Get up early

    Getting up earlier than my children has been the savior of my sanity over the past few years. Having that time to exercise, meditate or do yoga has helped me to remain calm and feel one step ahead of the rest of the family. Rushing in the morning is the worst way to start your day. Having everything ready before the children get up will encourage smooth sailing when the little ones break the silence for the day.

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    “Me” Time

    And most importantly, make sure you have time for yourself. Time to exercise, time to relax, time for your relationship, time to think and time to just “be”. If you want to have a happy household, the head of the household should be calm and in control. So make sure you make time for yourself.

    By having a life outside the family you are being a positive role model for your children. Children learn much more from what they see rather than what you say — so give them a good example. Create positive, organized and loving habits for the whole household. Not only will they appreciate it when they are adults, but it will make for a healthier, happier more organized and harmonious household.

    (Photo credit: Father and Son via Shutterstock)

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    Last Updated on February 15, 2019

    Why Is Goal Setting Important to a Truly Fulfilling Life?

    Why Is Goal Setting Important to a Truly Fulfilling Life?

    In Personal Development-speak, we are always talking about goals, outcomes, success, desires and dreams. In other words, all the stuff we want to do, achieve and create in our world.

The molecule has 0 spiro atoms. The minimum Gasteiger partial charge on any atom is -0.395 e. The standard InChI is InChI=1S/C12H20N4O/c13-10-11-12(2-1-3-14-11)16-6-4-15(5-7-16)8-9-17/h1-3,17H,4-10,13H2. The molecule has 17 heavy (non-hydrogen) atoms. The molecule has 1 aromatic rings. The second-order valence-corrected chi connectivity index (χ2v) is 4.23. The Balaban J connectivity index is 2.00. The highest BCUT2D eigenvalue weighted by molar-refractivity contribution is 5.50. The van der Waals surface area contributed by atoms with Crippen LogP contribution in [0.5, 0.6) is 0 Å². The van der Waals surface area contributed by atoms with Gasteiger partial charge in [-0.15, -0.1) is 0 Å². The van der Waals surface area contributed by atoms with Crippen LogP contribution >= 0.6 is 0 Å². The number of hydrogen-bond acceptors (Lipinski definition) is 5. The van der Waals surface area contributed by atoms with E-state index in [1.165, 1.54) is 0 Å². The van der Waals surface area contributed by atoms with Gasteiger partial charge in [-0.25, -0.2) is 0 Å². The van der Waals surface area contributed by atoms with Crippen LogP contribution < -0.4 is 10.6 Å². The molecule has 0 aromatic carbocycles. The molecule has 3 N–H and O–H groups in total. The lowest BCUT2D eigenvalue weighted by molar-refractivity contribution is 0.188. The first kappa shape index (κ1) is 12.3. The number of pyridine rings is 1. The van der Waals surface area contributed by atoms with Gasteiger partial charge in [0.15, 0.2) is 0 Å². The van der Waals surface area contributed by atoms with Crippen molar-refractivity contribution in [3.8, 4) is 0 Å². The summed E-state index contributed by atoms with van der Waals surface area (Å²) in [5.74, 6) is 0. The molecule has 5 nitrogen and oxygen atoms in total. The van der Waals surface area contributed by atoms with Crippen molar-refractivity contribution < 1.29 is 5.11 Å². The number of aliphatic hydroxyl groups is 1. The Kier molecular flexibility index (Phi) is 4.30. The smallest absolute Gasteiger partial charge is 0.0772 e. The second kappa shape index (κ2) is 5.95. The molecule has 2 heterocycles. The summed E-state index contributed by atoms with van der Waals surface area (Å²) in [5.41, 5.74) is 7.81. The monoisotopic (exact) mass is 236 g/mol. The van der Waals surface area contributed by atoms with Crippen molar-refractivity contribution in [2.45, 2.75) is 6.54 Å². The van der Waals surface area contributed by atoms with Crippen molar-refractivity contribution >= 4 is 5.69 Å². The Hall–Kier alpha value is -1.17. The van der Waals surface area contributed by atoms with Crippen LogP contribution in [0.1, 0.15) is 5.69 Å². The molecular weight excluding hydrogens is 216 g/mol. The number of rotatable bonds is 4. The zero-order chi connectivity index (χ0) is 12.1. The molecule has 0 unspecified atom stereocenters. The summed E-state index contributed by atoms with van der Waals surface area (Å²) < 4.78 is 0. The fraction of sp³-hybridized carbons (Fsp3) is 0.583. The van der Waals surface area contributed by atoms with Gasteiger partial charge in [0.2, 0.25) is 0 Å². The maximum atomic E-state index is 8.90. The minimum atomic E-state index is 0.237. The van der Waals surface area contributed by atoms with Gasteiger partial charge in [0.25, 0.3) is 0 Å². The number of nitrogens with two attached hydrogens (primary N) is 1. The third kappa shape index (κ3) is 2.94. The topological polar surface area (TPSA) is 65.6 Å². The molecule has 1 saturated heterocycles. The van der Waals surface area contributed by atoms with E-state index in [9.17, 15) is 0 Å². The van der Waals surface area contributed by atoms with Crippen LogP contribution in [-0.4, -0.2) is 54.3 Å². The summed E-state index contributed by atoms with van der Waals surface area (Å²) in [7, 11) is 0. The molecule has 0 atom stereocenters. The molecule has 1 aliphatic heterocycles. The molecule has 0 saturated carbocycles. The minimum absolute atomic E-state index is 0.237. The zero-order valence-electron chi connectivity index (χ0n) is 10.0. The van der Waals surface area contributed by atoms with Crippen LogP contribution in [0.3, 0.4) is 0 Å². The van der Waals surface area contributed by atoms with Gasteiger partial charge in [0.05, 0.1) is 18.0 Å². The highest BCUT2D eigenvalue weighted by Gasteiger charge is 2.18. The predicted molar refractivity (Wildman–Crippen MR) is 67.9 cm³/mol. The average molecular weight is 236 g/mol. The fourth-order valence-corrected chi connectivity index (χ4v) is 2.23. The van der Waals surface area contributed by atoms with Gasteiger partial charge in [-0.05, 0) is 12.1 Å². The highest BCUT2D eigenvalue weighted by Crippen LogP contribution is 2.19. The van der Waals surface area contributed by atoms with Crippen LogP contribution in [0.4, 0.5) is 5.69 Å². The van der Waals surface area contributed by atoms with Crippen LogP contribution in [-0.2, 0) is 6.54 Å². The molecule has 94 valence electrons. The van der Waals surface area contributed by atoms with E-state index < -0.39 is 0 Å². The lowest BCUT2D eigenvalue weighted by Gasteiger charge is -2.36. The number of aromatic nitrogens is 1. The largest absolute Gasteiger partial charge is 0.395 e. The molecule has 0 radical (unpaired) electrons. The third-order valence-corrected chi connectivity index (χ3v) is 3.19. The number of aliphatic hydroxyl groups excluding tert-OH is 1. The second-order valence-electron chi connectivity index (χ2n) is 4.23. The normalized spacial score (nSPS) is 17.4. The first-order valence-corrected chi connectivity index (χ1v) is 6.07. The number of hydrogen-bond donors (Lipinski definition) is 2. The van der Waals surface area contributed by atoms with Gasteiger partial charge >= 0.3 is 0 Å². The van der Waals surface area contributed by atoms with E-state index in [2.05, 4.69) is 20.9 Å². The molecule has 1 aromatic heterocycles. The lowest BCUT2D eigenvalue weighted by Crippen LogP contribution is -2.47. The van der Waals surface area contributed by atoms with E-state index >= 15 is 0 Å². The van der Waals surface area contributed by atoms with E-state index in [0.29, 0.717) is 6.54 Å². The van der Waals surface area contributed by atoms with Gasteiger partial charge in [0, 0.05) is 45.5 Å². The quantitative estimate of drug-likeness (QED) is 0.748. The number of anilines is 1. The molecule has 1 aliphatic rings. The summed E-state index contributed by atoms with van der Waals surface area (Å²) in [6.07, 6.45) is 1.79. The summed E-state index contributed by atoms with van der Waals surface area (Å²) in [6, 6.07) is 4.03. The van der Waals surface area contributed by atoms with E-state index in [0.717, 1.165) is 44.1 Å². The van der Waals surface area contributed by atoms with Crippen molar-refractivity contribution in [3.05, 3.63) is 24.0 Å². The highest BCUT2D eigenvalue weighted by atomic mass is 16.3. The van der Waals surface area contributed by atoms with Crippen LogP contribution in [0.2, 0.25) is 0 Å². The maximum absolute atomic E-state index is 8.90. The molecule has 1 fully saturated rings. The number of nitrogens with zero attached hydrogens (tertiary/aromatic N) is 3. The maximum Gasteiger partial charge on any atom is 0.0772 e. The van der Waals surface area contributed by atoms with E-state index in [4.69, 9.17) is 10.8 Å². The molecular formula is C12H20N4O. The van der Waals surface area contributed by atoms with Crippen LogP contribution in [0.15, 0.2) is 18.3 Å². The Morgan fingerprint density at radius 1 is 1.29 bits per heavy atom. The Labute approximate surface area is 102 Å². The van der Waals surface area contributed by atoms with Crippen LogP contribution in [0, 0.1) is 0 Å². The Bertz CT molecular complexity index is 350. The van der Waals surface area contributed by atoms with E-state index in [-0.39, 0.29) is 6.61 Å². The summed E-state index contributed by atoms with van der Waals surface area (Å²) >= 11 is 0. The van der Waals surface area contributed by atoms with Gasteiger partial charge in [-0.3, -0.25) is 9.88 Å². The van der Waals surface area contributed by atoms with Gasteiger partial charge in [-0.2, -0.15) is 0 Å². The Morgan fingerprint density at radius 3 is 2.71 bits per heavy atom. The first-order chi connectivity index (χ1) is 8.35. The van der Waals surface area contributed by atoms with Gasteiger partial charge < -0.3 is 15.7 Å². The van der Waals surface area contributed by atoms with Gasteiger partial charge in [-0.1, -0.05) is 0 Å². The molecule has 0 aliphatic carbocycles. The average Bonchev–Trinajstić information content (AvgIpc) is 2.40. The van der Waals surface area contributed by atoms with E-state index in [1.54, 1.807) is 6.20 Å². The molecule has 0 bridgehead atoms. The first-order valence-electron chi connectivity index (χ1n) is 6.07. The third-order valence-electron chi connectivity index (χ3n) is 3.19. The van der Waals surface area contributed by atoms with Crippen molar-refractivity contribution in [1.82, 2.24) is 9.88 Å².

And while it’s important for us to know what we want to achieve (our goal), it’s also important for us to understand why we want to achieve it; the reason behind the goal or some would say, our real goal.

    Why is goal setting important?

    1. Your needs and desire will be fulfilled.

    Sometimes when we explore our “why”, (why we want to achieve a certain thing) we realize that our “what” (our goal) might not actually deliver us the thing (feeling, emotion, internal state) we’re really seeking.

    For example, the person who has a goal to lose weight in the belief that weight loss will bring them happiness, security, fulfillment, attention, popularity and the partner of their dreams. In this instance, their “what” is weight-loss and their “why” is happiness (etc.) and a partner.

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    Six months later, they have lost the weight (achieved their goal) but as is often the case, they’re not happier, not more secure, not more confident, not more fulfilled and in keeping with their miserable state, they have failed to attract their dream partner.

    After all, who wants to be with someone who’s miserable? They achieved their practical goal but still failed to have their needs met.

    So they set a goal to lose another ten pounds. And then another. And maybe just ten more. With the destructive and erroneous belief that if they can get thin enough, they’ll find their own personal nirvana. And we all know how that story ends.

    2. You’ll find out what truly motivates you

    The important thing in the process of constructing our best life is not necessarily what goals we set (what we think we want) but what motivates us towards those goals (what we really want).